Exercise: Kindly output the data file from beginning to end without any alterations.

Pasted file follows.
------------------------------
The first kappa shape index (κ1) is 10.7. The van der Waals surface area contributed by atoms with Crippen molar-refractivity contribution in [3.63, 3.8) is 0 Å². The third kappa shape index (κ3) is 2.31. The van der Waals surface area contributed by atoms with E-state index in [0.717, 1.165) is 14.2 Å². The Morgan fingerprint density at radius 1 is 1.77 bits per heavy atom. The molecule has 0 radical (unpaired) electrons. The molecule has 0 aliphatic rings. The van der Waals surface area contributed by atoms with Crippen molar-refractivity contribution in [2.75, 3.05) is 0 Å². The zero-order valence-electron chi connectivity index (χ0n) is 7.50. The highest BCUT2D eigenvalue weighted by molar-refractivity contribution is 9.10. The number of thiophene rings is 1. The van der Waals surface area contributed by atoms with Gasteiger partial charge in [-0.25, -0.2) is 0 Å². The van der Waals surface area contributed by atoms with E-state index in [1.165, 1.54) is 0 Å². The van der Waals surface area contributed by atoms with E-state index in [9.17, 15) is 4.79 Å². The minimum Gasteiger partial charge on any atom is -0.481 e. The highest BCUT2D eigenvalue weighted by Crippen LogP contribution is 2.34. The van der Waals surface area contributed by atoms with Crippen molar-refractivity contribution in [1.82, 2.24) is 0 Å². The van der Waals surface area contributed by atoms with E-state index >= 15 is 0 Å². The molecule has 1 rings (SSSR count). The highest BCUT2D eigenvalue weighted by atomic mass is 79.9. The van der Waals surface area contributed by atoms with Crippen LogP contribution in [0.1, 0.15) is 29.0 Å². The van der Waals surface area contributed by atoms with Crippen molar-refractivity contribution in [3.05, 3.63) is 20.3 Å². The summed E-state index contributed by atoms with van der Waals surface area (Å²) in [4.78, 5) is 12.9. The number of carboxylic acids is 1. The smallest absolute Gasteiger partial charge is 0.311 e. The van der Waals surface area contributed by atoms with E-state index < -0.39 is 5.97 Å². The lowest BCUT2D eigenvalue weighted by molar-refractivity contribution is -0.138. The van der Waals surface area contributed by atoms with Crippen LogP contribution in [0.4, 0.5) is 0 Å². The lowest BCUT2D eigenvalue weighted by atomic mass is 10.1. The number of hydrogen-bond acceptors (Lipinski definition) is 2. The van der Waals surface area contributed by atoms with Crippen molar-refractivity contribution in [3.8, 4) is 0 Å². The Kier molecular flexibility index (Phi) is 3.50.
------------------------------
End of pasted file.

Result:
The first kappa shape index (κ1) is 10.7. The van der Waals surface area contributed by atoms with Crippen molar-refractivity contribution in [3.63, 3.8) is 0 Å². The third kappa shape index (κ3) is 2.31. The van der Waals surface area contributed by atoms with E-state index in [0.717, 1.165) is 14.2 Å². The Morgan fingerprint density at radius 1 is 1.77 bits per heavy atom. The molecule has 0 radical (unpaired) electrons. The molecule has 0 aliphatic rings. The van der Waals surface area contributed by atoms with Crippen molar-refractivity contribution in [2.75, 3.05) is 0 Å². The zero-order valence-electron chi connectivity index (χ0n) is 7.50. The highest BCUT2D eigenvalue weighted by molar-refractivity contribution is 9.10. The number of thiophene rings is 1. The van der Waals surface area contributed by atoms with Gasteiger partial charge in [-0.25, -0.2) is 0 Å². The van der Waals surface area contributed by atoms with E-state index in [1.165, 1.54) is 0 Å². The van der Waals surface area contributed by atoms with E-state index in [9.17, 15) is 4.79 Å². The minimum Gasteiger partial charge on any atom is -0.481 e. The highest BCUT2D eigenvalue weighted by Crippen LogP contribution is 2.34. The van der Waals surface area contributed by atoms with Crippen molar-refractivity contribution in [1.82, 2.24) is 0 Å². The van der Waals surface area contributed by atoms with E-state index >= 15 is 0 Å². The molecule has 1 rings (SSSR count). The highest BCUT2D eigenvalue weighted by atomic mass is 79.9. The van der Waals surface area contributed by atoms with Crippen LogP contribution in [0.1, 0.15) is 29.0 Å². The van der Waals surface area contributed by atoms with Crippen molar-refractivity contribution in [3.05, 3.63) is 20.3 Å². The summed E-state index contributed by atoms with van der Waals surface area (Å²) in [4.78, 5) is 12.9. The number of carboxylic acids is 1. The smallest absolute Gasteiger partial charge is 0.311 e. The van der Waals surface area contributed by atoms with E-state index < -0.39 is 5.97 Å². The lowest BCUT2D eigenvalue weighted by molar-refractivity contribution is -0.138. The van der Waals surface area contributed by atoms with Crippen LogP contribution in [0.4, 0.5) is 0 Å². The lowest BCUT2D eigenvalue weighted by atomic mass is 10.1. The number of hydrogen-bond acceptors (Lipinski definition) is 2. The van der Waals surface area contributed by atoms with Crippen molar-refractivity contribution in [3.8, 4) is 0 Å². The Kier molecular flexibility index (Phi) is 3.50.